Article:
What Florida parents should know about retinopathy of prematurity
Many Floridians have never heard of retinopathy of prematurity until it impacts their family or someone they know. According to the National Eye Institute, which is part of the National Institutes of Health, most sufferers of ROP are premature infants weighing under three pounds who have not reached what is considered a full-term gestational period of 38 to 42 weeks. The NEI notes that the disorder, which usually affects both eyes, is among the most common reasons for vision impairment and blindness in children. Its effects can last a lifetime.
On our website, we provide information about the disorder. We discuss the causes, stages and treatment as well as active and ongoing research being done on ROP.
The specific causes of ROP are not known. However, what is known is that blood vessels move toward the retina as the baby grows in utero. The most critical growth stage for these vessels begins in the last weeks of pregnancy. If a baby is born before reaching those last weeks, the retina doesn’t receive the nutrients and oxygen normally provided during that time.
That’s why it is essential that premature babies be carefully monitored for ROP and other conditions associated with premature birth. If the baby is found to have the condition, a qualified ophthalmologist should probably be brought in.
The key to saving the sight of many premature babies is timely diagnosis of ROP in its early stages and proper treatment if it is diagnosed. It should be noted that most babies born with ROP do not become legally blind. Timely diagnosis and proper treatment can help save a baby’s eyesight.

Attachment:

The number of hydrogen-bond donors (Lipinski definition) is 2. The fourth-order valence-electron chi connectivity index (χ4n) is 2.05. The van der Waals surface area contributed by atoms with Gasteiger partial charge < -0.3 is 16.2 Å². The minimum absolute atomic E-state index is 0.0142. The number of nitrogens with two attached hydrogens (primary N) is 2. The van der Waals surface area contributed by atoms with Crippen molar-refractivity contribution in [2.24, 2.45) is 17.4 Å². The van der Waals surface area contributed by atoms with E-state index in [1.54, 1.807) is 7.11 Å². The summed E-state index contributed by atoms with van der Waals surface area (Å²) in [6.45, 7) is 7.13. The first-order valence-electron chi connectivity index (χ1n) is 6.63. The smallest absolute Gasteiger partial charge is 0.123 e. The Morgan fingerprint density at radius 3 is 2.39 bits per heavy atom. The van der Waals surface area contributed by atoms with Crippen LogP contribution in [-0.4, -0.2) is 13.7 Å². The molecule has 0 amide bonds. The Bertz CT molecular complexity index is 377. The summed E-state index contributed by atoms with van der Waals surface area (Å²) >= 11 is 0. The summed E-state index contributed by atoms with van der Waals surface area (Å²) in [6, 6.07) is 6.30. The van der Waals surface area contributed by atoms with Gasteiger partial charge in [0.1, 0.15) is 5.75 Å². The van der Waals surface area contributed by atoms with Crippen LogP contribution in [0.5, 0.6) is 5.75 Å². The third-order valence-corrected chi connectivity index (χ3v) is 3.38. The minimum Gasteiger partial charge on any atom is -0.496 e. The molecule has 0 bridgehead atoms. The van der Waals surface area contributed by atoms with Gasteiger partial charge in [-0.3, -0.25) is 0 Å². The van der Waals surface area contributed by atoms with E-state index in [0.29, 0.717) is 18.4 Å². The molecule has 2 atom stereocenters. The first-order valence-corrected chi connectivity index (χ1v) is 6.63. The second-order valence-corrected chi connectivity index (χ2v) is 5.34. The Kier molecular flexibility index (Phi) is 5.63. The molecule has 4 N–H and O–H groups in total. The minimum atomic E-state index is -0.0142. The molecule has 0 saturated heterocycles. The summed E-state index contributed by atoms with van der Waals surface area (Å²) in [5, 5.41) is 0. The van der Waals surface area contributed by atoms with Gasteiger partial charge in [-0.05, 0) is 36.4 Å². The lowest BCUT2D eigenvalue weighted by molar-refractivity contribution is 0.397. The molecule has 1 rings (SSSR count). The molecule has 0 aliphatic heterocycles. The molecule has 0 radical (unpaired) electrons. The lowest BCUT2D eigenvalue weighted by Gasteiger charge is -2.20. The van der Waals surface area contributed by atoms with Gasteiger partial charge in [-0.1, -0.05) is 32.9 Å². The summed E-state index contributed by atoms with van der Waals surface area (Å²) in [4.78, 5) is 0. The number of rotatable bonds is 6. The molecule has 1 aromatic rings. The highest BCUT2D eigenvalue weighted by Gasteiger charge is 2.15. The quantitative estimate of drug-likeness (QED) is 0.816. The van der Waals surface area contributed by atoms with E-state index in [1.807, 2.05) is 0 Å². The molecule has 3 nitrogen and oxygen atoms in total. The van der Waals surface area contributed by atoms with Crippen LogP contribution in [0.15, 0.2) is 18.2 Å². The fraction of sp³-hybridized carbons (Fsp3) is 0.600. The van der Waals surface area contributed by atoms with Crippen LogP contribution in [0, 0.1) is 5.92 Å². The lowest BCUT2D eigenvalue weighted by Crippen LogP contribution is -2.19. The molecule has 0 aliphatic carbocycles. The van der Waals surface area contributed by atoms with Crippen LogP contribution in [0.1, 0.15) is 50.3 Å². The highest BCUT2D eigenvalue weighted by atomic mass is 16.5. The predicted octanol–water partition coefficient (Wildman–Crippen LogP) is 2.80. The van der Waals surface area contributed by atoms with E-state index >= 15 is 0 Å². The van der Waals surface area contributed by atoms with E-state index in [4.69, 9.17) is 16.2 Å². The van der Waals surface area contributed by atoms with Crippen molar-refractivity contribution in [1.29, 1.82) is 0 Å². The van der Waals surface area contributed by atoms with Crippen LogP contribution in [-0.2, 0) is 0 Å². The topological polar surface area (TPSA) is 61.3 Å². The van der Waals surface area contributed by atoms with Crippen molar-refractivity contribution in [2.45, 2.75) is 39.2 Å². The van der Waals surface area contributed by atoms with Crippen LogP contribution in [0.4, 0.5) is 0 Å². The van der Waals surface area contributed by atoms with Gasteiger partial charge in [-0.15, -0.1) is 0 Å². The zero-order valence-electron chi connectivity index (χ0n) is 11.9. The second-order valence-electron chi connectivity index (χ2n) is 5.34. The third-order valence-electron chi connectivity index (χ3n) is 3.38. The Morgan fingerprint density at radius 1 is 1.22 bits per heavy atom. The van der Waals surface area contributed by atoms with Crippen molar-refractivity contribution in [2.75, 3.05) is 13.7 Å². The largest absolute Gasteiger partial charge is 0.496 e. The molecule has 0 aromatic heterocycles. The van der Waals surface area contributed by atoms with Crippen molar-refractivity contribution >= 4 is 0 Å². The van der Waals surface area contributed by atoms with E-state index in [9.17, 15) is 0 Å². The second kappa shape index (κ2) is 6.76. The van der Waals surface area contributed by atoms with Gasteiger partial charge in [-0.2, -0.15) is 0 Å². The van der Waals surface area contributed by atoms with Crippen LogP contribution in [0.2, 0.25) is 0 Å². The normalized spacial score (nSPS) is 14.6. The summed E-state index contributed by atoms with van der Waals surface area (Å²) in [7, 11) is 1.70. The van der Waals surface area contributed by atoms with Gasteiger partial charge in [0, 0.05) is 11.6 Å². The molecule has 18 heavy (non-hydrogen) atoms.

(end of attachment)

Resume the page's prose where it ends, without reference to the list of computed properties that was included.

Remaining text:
Not all cases of ROP or blindness resulting from ROP are caused by medical malpractice. However, legal advisors experienced with the condition can work to determine if improper medical care caused a child’s vision impairment. If it did, medical professionals can and should be held financially responsible. Caring for a child with any special need or disability can be costly.
By holding doctors and medical facilities responsible for malpractice, parents can help ease the financial burdens that they and their child will face in the coming years. Medical malpractice litigation can also serve as an incentive for medical professionals and facilities to improve procedures for monitoring and caring for premature infants so that other families don’t have to suffer unnecessarily.
Source: Freidin Brown, P.A., “Retinopathy of Prematurity (ROP),” accessed Aug. 16, 2014